Current Event January 1, 2015
In December 1864, nearly 200 Cheyenne and Arapaho were killed by a United States cavalry who hoped to drive Native Americans out of the Western territory. This year descendants of these tribes returned to the massacre site for the 150th anniversary and received an official apology from Colorado’s governor. Listen to learn more about the massacre and its legacy.
Science Middle School
Thomas Jefferson’s vegetable garden at Monticello contains over 300 varieties of more than 90 different plants, demonstrating the diversity of Earth’s ecosystem. The former President and founding father prided himself on his diversified and rare collection of plants. And he never failed to record his gardening achievements in his famed “garden book”. Listen to learn more about the history of Jefferson’s garden and it’s current state following restoration.
Current Event January 29, 2014
President Obama laid out a sweeping agenda in his State of the Union address. He called for a "year of action" on many important government changes. He told Congress he wants to raise the minimum wage, extend unemployment, fix immigration laws and ensure equal pay for women. Listen to this story for a short wrap-up of the one hour speech and then discuss with your class.
Current Event January 21, 2014
Kate Byroade knew her family once owned slaves. She feels uncomfortable acknowledging that her ancestors dominated other people, but she knows that the story is important. As Kate has learned more about her family’s past, it has become increasingly personal for her and hard to reconcile. For instance, she felt troubled when she learned that an ancestor once owned an 8-year-old child. Listen to this story to hear more about how Kate thinks about her family’s slave-owning past.
Current Event January 20, 2014
Martin Luther King Jr. had many ties to Boston in the 1960's. He donated his personal papers to his alma mater, Boston University. Listen to this story and hear how many people in Boston remember the young King.
Current Event January 20, 2014
The movie '12 Years a Slave' has inspired some people to uncover connections between their own families and slavery. A San Francisco man talks about how he felt when he discovered his ancestors had been slaves in North Carolina. He studied old documents and record books that revealed both struggle and resilience in his family’s past. These stories feel deeply personal to him, and they’ve affected him in powerful ways. Listen to learn more about what this man and others have learned about their ancestors.
Current Event July 29, 2014
When corporations were first created, they were given one right and that was to the right to make a contract. But as the country industrialized, they received more rights under the Bill of Rights, like individual people. Listen to this radio story to learn how rights for corporations have changed over time and how the most recent Supreme Court ruling about Hobby Lobby gives corporations more rights than ever before.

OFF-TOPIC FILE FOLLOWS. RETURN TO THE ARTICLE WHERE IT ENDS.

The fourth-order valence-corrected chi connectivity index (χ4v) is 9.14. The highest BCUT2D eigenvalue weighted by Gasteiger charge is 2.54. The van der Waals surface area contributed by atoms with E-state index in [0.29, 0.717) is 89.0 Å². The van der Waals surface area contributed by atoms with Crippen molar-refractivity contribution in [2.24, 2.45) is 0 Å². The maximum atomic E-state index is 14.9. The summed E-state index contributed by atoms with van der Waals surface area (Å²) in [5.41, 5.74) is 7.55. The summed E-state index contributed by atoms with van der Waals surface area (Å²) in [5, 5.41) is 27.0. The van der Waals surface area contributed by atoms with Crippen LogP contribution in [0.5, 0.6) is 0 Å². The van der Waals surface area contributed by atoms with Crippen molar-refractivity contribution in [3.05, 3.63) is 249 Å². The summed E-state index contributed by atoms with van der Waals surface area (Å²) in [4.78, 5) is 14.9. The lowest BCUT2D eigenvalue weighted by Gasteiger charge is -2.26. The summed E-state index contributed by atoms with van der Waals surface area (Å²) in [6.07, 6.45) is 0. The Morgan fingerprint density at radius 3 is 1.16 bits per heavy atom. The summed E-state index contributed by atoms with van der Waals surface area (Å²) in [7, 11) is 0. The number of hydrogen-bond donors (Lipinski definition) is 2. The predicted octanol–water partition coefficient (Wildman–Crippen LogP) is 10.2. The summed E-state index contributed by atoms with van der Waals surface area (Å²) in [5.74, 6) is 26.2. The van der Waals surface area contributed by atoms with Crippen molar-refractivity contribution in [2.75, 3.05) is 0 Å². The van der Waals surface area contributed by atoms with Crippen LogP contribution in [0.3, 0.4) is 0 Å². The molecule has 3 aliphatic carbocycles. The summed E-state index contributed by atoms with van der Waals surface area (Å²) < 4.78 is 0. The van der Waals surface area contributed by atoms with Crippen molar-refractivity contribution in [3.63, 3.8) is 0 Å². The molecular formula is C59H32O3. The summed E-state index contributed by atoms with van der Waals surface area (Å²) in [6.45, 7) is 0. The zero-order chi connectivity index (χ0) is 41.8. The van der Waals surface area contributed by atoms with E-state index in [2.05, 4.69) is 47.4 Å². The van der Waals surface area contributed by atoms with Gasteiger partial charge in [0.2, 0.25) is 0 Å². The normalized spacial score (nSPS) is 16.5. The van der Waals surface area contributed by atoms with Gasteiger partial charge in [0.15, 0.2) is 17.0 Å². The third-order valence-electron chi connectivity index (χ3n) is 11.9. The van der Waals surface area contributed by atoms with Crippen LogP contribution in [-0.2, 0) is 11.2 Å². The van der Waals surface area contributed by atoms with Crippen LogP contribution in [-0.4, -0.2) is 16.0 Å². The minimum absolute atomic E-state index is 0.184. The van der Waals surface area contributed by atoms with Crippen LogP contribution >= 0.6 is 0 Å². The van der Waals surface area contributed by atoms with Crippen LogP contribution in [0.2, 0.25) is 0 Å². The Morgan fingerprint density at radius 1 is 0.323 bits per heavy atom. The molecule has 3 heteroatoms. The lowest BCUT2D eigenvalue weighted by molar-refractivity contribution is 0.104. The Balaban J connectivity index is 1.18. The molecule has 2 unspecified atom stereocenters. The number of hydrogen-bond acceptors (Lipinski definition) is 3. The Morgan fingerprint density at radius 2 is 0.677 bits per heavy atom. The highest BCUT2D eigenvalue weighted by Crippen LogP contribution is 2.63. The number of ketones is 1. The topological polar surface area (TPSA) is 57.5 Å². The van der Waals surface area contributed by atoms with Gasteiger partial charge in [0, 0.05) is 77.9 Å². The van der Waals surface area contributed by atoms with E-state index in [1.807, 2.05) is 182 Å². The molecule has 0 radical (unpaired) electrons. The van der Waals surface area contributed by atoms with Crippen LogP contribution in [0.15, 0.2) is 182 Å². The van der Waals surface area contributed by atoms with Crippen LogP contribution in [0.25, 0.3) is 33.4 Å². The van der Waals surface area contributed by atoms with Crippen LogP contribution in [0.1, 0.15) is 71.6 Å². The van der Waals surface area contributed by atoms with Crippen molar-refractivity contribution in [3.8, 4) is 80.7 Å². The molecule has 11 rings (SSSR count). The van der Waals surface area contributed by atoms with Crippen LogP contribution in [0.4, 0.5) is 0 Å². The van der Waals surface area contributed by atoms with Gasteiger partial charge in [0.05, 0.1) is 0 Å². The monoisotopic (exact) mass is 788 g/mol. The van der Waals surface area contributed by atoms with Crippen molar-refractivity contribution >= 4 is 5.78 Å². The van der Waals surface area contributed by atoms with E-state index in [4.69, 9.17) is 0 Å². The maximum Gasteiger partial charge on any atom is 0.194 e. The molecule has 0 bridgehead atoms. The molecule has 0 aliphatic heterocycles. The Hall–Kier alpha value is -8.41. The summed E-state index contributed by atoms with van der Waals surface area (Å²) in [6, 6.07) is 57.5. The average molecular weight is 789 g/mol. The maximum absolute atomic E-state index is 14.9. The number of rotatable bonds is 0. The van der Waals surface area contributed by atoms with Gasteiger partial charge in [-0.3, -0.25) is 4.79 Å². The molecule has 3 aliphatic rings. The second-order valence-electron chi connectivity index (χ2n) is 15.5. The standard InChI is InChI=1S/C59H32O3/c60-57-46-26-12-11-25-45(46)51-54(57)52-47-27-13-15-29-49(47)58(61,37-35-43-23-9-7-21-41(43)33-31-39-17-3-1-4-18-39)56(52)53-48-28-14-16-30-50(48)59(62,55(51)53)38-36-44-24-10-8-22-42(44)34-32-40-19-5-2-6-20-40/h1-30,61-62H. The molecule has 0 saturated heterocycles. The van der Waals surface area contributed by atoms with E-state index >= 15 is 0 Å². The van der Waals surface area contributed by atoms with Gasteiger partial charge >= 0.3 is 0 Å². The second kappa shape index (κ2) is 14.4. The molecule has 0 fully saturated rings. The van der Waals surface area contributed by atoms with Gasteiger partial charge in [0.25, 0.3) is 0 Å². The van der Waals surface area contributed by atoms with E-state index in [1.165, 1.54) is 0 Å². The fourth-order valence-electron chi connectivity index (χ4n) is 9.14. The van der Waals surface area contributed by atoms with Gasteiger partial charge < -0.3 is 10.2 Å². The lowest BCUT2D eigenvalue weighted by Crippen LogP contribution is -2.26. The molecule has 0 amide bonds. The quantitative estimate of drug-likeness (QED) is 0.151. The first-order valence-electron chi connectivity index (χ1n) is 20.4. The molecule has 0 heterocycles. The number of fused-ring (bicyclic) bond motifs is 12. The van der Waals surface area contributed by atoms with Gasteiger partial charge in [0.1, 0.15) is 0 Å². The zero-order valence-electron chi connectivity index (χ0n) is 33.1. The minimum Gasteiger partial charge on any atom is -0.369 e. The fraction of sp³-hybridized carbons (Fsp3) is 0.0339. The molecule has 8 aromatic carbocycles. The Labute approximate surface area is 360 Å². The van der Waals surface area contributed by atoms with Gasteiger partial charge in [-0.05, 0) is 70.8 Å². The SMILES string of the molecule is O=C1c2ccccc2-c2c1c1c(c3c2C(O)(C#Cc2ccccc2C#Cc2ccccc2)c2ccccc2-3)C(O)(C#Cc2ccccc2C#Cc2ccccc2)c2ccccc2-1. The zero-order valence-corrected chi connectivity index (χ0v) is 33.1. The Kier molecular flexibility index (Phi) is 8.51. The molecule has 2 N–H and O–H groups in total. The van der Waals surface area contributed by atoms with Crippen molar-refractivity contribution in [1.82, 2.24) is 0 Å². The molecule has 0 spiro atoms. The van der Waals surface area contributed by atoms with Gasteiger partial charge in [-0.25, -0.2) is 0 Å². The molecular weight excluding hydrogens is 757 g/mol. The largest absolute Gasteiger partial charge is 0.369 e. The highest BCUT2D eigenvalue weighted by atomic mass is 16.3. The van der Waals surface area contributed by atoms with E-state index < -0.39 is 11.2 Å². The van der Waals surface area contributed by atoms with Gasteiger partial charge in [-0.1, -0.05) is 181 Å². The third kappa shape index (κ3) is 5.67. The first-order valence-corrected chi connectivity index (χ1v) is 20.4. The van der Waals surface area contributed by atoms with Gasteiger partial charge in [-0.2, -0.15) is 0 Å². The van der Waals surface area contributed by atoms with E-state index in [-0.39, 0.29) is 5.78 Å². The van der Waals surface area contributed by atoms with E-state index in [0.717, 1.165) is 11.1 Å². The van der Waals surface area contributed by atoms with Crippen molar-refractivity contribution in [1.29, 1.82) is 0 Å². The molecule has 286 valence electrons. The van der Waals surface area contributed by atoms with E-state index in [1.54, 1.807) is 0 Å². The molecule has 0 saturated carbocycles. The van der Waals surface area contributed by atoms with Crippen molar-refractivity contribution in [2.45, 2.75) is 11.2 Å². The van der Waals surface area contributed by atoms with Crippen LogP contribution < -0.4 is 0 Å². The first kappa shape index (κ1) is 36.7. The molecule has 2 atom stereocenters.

Current Event October 10, 2014
Columbus Day is celebrated every October, but our understanding of Christopher Columbus and his “discovery” of America has changed dramatically since Columbus Day became a federal holiday in 1937. This change of perception has come with more knowledge of what the Americas and Native American cultures were truly like before Europeans arrived. Highly complex and organized communities could be found in places like the Aztec capital of Tenochtitlan. This public radio story paints a vivid picture of the Americas before Columbus and compares our original understandings of the area with reality.
Current Event March 20, 2015
As the United States grew as a nation, people moved West seeking opportunity. In 1846 a group of 87 pioneers, called the Donner Party, left Illinois for California in a wagon train. The westward pioneers were trapped in the Sierra Nevada mountains from November to February because of heavy snow. More than half the party died from starvation and disease. Some who survived did so by eating the remains of the less fortunate pioneers. This made the Donner Party the most infamous group of Westward migrants. Listen to learn more about the history of this trip from a descendant of a Donner Party survivor.
Current Event December 8, 2013
Outlaw Jesse James and his gang have become synonymous with the Wild West and horseback outlaws of the era, but the story behind his actions is far more complex. James and other members of the James-Younger Gang were Confederate guerrillas, known as Bushwhackers, before and during the Civil War. At the end of the war ex-Confederates were on the losing side and suffered the consequences. Disenfranchised and numb to violence after what they had witnessed during the war, they sought justice and revenge from the winners of the war. Listen to learn more about the life and exploits of these well-known outlaws.
Current Event November 20, 2013
Davy Crockett lives in the American imagination as a legendary frontiersman and defender of the Alamo. Crockett lived an extraordinary life in the 1830s, but became even more famous in the 1950s when Walt Disney chose Davy Crockett as a character for his new theme park, Disneyland. From the coonskin cap to his death at the Alamo, this story analyzes the reality behind the myth of Davy Crockett’s life.
Current Event July 22, 2014
Fort Stevens in Washington DC is the site of an attempted assassination on President Abraham Lincoln. It was Lincoln's height that saved his life. This site was also a place that could have changed the outcome of the Civil War if not for timely reinforcements. Listen to this public radio story and learn more about the "What Ifs" of the first attempt on Lincoln's life.